Double Mountain Fork of the Brazos River

Michael has a BA in History & American Studies and an MSc in American History from the University of Edinburgh. He comes from a proud military family and has spent most of his career as an educator in the Middle East and Asia. His passion is travel, and he seizes any opportunity to share his experiences in the most immersive way possible, whether at sea or on the land.

Part of our in-depth series exploring the forts of Comancheria

5 February 1874; North-central Texas: Late in January, Lt. Col. George P. Buell, 11th Infantry, commander at Fort Griffin, got word that Comanches had stolen stock from local ranchers and were heading in the direction of Double Mountain, twin peaks between the Double Mountain Fork and the Salt Fork of the Brazos River. Buell saddled up 55 men from the 10th Cavalry, Company D, under Capt. Phillip L. Lee; Company G, under Lt. Richard H. Pratt; detachments of Companies A, F, and G of the 11th Infantry; and 18 Tonkawa Indian scouts. They headed west for 100 miles.

In the valley of the Double Mountain Fork, the soldiers found the Comanche raiders, and, in a running fight, they killed 10 Indians and captured 65 animals. One trooper was wounded.

Fight on the Double Mountain Fork of the Brazos

The following story is from the book, The West Texas Frontier, by Joseph Carroll McConnell.

    The Comanches had been stealing stock on the Clear Fork of the Brazos, in Shackelford County, and elsewhere. So T.E. Jackson, John and Mitch Anderson, Nelse Spears, Andy McDonald, and Fayette Wilson, and two or three others, took the Indian trail. When these citizens passed near the Reynolds' stone ranch, mentioned in the preceding section, they were joined by Geo. T. and Wm. D. Reynolds, and Silas Huff. The savages were followed to a point near the mouth of the Double Mountain Fork of the Brazos, and near the Haskell-Stonewall County line. Here much dust was seen in the distance, caused by running buffalo and here the citizens suddenly encountered seven Indians butchering one of these animals. It was later learned these Indians were cornered and cut off from their main command. One savage who could speak some English, came charging forward and firing two six-shooters which he had in his possession. But since he was shooting high, the citizens held back until this Indian had practically emptied his pistols. About that time, Geo. Reynolds shot this warrior through the body, and then later broke his neck. A running fight followed, during which Geo. T. Reynolds received an arrow in his abdomen, the point of which passed through his body, and lodged in the muscles of his back. This wound was so severe, Geo. T. Reynolds told his comrades he would not live. But the arrow was extracted, leaving its point imbedded in his spine. It was now nearly sundown, April 3, 1867. Silas Huff came riding by and asked Geo. Reynolds which Indian inflicted the wound. Reynolds replied that it was the Indian who wore the red shirt. Huff said, "Wait a few minutes, and I will bring back his scalp." So he dashed away in the direction followed by this retreating savage, and in due time, returned to Reynolds and said, "Here's the scalp of the Indian who was wearing the red shirt." By the time the Indians reached the cedar breaks, five out of the seven had been killed and scalped, and a sixth mortally wounded.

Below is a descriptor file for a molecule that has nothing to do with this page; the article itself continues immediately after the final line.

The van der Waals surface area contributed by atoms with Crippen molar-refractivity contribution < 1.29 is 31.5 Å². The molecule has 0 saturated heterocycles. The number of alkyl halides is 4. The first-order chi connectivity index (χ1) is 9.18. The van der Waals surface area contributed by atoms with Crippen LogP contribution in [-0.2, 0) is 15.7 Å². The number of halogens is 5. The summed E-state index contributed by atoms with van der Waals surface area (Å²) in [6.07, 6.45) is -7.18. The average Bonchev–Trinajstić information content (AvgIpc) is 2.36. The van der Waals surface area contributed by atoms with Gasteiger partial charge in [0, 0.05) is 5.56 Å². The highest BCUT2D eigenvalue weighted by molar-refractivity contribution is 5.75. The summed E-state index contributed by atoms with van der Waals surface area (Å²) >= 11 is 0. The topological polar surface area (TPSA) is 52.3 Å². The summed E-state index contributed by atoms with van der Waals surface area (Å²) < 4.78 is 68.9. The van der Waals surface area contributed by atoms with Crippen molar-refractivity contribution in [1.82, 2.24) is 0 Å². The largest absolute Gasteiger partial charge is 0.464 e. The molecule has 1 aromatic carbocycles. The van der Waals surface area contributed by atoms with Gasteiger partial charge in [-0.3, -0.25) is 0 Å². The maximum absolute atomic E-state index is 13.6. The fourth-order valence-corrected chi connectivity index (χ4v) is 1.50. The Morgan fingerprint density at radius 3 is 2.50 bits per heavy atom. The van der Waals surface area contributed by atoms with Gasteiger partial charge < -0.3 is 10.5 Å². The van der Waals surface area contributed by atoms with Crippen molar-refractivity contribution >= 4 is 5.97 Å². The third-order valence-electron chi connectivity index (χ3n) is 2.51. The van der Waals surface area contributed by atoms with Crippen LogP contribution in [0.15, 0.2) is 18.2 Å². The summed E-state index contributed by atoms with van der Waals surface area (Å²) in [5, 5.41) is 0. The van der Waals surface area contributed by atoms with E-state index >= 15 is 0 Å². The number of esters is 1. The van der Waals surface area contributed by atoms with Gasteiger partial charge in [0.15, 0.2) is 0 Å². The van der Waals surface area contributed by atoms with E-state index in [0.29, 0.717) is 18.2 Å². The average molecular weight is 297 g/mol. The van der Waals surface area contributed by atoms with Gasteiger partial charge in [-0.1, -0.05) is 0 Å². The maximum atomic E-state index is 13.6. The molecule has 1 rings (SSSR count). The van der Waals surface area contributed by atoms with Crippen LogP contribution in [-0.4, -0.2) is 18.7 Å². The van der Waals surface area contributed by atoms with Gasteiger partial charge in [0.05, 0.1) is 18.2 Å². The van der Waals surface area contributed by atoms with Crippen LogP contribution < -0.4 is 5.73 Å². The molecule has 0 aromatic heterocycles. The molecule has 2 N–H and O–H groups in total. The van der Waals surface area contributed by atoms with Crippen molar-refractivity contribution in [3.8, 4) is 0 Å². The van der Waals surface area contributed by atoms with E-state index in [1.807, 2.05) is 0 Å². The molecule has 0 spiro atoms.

W.D. Reynolds started immediately for a doctor, and after riding all night, and a great part of the succeeding day, reached the "Old Stone Ranch," and from there his brother-in-law hurried to Weatherford. It was three days before the doctor arrived and by this time, Geo. Reynolds had been brought in from the battle ground on a stretcher But the doctor, it seems, failed to locate the arrow-point, and since Reynolds was in a fair way to recover, no operation was made for the arrow-point at this time. Geo. Reynolds soon recovered so he could ride around. When able, he and his brother, W.D., rode back to the battle ground where they found the five Indians had never been buried. This, evidently was true to Comanche custom, for once an Indian lost his scalp, his body was ever afterwards shunned by his comrades. They also found the body of the sixth Indian, who was mortally wounded, buried beneath some brush and a pile of logs, and with him was his regalia. This Indian had been buried because he was not scalped.

    The iron or steel arrow-point left imbedded in the muscles of Geo. Reynolds' back, continually caused the most excruciating pains, up until the time it was removed, which was on the 17th day of July. Mr. Reynolds went to Kansas City for the operation.

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